Hopes for Guinea’s first election in half-century emerge with wounded junta leader in exile

By Todd Pitman, AP
Wednesday, February 10, 2010

Exile of Guinea junta leader sparks hope back home

OUAGADOUGOU, Burkina Faso — After only a year in power, Guinea’s dictator is in exile, his departure having breathed surprising new life into a country he had terrorized, and hopes are even stirring that the nation will hold its first democratic elections in half a century.

But true reform may be long way off and his legacy lives on through a military junta with bloody hands that’s still in charge.

Guinea’s Capt. Moussa “Dadis” Camara has been reduced to a feeble shell of his former self — exiled to Burkina Faso after a bullet grazed his skull during a Dec. 3 assassination attempt by one of his own men. No longer are there nightly television shows devoted to the dictator’s rants, no life-size posters of himself adorning his own walls. No trucks full of soldiers guarding him.

Camara, an erratic 46-year-old who governed at night, had crammed cabinets and drawers in his office with looted cash, gold and diamonds, handing them out “as if he was a king,” according to Mamadou Bah Baadikko, who heads a Guinean opposition party.

Times have quickly changed in tiny Guinea, a bauxite-rich country on Africa’s west coast with the recent appointment of an opposition politician as prime minister and Camara gone.

“People have a little more hope with him out of the picture,” Thierno Sow, head of Guinea’s main independent human rights group, told The Associated Press from Guinea’s capital, Conakry. “But for now it’s only hope. There’s a long road ahead.”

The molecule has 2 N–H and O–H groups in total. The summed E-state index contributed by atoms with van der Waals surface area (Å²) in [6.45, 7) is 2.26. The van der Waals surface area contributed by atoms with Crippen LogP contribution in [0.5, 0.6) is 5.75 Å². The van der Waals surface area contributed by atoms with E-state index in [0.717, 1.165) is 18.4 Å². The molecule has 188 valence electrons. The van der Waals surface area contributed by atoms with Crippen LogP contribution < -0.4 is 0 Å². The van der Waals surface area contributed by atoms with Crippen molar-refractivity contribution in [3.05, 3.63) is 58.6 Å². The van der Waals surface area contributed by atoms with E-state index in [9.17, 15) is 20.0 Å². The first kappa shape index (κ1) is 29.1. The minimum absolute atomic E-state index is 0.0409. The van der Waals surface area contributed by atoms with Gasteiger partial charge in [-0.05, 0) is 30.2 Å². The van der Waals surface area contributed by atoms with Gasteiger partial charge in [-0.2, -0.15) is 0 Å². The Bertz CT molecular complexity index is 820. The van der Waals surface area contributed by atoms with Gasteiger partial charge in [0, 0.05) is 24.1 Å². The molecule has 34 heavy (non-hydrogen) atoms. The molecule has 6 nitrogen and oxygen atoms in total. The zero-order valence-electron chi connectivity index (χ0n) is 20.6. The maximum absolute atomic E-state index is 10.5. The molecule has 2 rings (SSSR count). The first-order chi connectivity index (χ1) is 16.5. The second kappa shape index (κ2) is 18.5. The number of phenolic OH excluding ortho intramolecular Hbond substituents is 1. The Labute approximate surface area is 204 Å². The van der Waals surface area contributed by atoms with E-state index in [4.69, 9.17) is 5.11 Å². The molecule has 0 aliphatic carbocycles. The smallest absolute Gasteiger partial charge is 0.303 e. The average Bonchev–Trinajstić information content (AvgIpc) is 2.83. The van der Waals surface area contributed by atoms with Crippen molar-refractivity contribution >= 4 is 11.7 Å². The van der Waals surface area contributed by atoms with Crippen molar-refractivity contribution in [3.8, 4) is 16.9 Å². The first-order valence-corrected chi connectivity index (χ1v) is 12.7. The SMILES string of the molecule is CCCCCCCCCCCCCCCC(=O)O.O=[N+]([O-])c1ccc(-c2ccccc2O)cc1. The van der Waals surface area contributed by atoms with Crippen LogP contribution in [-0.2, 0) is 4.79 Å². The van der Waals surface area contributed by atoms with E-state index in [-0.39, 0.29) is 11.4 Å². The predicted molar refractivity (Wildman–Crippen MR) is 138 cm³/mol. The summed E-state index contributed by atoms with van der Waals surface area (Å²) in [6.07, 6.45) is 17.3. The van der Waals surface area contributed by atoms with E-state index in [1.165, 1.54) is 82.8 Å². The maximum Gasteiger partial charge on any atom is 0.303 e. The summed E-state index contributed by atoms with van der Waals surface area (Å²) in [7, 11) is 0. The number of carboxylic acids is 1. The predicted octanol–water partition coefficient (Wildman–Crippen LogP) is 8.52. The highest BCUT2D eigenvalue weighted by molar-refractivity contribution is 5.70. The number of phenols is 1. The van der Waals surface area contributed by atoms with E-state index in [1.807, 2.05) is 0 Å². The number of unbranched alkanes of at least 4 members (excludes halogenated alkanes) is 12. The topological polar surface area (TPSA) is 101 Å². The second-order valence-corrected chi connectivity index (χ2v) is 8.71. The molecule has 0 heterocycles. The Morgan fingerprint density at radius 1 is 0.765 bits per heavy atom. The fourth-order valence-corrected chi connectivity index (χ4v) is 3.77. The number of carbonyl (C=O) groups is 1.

Guinea “remains a dangerous place,” Sow said.

Camara seized power in a coup only hours after strongman Lansana Conte passed away in December 2008, ending more than three decades of dictatorship. Appealing to a downtrodden public in one of the poorest capitals in Africa, Camara promised things would finally change and led a very public drive against corruption and drug smuggling.

But as the months passed, impunity spiraled so far out of control that soldiers were hijacking even diplomat’s cars in the streets. Camara began hinting he would run in presidential elections despite a promise not to — prompting a Sept. 28 protest at Conakry’s stadium. Camara’s red-bereted presidential guard troops crushed the demonstration with astounding brutality, blocking exits, opening fire with live ammunition and raping women. At least 156 civilians died in the massacre.

A U.N. investigation established by Secretary-General Ban Ki-moon fueled tensions within the junta over who would take the blame. When Camara confronted the head of the presidential guard, Lt. Abubakar “Toumba” Diakite, on Dec. 3, Diakite shot Camara in the head and fled.

“For the population, Toumba has become an improbable hero,” Baadikko noted wryly. “For us, Toumba is a still criminal who needs to face justice.”

The wounded Camara was flown to a military hospital in Morocco, but the Moroccan government abruptly put him on a plane to Burkina Faso on Jan. 13.

Burkina Faso President Blaise Compaore — who himself took power in a bloody 1987 coup — pushed through a deal in which Camara agreed to remain in exile while his nation embarks on a transition toward elections later this year without him.